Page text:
Sunday, 16 February 2014

Is it just me?

I’ve written in the past about the highly inconsistent and generally disappointing character of British bottle-conditioned beers, especially those from small breweries that have been bottled at source using the original yeast. Indeed, in my experience the likelihood of getting one that is even half-decent is so low that I would actively warn people against buying them.

To my mind, the whole point of a bottle-conditioned beer is that it will actually undergo a secondary fermentation in the bottle, in a similar way to Champagne. Thus, when you pour it, there will be a dense, rocky read and vigorous spires of natural carbonation rising through the beer. However, despite extensive experimentation, that state is rarely achieved. I’ve had it in about one in five White Shields but, apart from that, hardly ever in British beers.

For example, I recently bought a bottle of Wye Valley Butty Bach from Tesco as part of a multibuy offer. I hadn’t realised that it was bottle-conditioned, but it turned out that it was. I succeeded in pouring it clear, but it produced a very lacklustre, flat glass of beer. I’m not singling Wye Valley out for criticism (and indeed they brew some excellent cask beers) but it just happens it’s their beer I had.

They don’t, to be honest, make many inroads into the major supermarkets, but the shelves of specialist off-licences are now groaning with bottle-conditioned beers from British micro-breweries, so plenty of people must be buying them.

If that’s you, what do you expect? Is it enough for you that you get a rather flat, yeasty-tasting, possibly slightly hazy, glass of beer, with some gunge in the bottom of the bottle, that you know hasn’t been filtered or pasteurised, and that has a little logo on the label saying “CAMRA says this is real ale”? Or do you actually experience that elusive vigorous secondary fermentation? And, if you do, why does it virtually never happen to me?

Saturday, 15 February 2014

Long-tailed and legless

Here’s a pub character who literally is legless – but not in the way you would expect. He can still manage to walk along the top of the bar, though...

Inside the big beer tent

Last weekend, I quoted from a letter by Tim Webb in the CAMRA newspaper What’s Brewing in which he called for the organisation to take a more accommodating attitude towards the growing number of high-quality beers that did not qualify as “real ale”. I think he has a point, but I deliberately didn’t comment at the time to see what others’ thoughts were. Since then, Paul Bailey and Tandleman have both produced thoughtful posts on the subject which have attracted numerous comments.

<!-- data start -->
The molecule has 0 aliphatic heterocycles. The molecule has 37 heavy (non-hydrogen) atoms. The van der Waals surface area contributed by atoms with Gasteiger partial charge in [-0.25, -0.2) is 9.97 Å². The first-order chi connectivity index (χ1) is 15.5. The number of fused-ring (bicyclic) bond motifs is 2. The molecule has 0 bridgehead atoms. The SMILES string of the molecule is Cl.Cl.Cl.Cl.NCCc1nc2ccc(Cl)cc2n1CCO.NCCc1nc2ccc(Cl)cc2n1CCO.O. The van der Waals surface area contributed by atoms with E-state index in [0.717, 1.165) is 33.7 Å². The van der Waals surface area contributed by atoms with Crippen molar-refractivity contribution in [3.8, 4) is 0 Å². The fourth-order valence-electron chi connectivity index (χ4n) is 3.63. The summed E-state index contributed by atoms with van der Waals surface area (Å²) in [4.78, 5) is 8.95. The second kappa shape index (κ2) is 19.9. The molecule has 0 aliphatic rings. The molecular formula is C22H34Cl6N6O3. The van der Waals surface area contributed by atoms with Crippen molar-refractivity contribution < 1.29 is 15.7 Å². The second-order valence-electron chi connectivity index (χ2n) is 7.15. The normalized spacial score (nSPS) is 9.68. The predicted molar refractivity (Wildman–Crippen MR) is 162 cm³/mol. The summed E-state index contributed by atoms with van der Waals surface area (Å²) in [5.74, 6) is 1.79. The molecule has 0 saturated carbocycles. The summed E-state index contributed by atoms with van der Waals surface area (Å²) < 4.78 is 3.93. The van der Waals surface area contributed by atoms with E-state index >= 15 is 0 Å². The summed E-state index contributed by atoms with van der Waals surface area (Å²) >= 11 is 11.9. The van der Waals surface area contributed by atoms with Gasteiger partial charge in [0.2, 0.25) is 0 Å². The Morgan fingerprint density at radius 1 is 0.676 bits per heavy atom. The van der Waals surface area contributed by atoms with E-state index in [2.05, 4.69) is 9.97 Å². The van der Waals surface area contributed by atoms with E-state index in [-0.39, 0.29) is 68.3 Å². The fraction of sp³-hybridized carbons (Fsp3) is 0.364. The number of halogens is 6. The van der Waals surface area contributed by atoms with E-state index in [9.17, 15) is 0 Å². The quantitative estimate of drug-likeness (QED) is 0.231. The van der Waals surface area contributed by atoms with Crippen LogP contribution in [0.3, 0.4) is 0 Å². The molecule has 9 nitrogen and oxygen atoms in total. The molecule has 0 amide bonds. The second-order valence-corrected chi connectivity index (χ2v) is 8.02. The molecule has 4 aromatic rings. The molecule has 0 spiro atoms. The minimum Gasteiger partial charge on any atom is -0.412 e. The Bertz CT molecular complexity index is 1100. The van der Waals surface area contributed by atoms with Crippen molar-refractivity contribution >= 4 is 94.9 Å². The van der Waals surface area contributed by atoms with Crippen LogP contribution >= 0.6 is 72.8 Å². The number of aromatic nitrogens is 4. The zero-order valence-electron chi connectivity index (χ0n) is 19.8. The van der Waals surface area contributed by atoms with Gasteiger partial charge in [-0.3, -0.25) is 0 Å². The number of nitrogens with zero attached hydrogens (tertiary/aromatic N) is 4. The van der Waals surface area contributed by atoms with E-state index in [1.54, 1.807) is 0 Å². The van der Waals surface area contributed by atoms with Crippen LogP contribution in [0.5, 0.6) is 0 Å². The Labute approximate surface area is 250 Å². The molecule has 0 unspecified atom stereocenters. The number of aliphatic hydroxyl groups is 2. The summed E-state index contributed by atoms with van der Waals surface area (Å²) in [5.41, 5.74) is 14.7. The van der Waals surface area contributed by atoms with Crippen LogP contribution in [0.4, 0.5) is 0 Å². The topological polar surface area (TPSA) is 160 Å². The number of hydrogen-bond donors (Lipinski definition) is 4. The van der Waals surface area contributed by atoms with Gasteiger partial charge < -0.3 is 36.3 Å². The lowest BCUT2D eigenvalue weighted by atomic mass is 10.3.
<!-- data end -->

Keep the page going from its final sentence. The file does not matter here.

In the context of the time, the original definition of real ale arrived at by CAMRA in the early 1970s was a pretty good way of sorting out the sheep from the goats in terms of British draught beer. But, even then, the wiser heads knew very well it wasn’t a universal yardstick for good beer. There was effectively no real ale anywhere in the world outside Great Britain, but that didn’t mean there was no good beer.

For a period of thirty years, the concept of real ale went largely unchallenged, and even in 2000 there was little “good beer” available on draught in the UK that didn’t qualify. The introduction of nitrokeg “smooth” beers in the 1990s gave a new impetus to the real vs keg battle.

However, in the 21st century, beer has suddenly become fashionable again, and there has been a huge upsurge of interest in new and different styles and flavours. But a growing proportion of this new beer falls outside the definition of real ale, and thus presents CAMRA with a dilemma. Many of these young beer enthusiasts are happily mixing cask and keg in places like the Port Street Beer House or the RedWillow bar in Macclesfield, or even sticking entirely to keg in the BrewDog bar. If you want to get them involved in CAMRA, telling them that all keg beer is chemical piss isn’t going to get you very far, and saying “that’s nothing to do with us, we campaign for real ale” isn’t much better. And if you try to explain to them why CAMRA beer festivals will happily sell German keg beers, but won’t allow similar beers brewed in the UK, then they might begin to question your sanity.

In reality, many of the most enthusiastic consumers of “craft keg” are actually CAMRA members, and the more broad-minded amongst them are well aware of the limitations of the concept of real ale. But the organisation prevents any kind of official expression of this wider beer enthusiasm. For example, one of the most noticeable trends in the current beer market is the growth of British-brewed craft lagers. But CAMRA’s magazine BEER can’t report on this or carry out a taste test because they are all keg beers.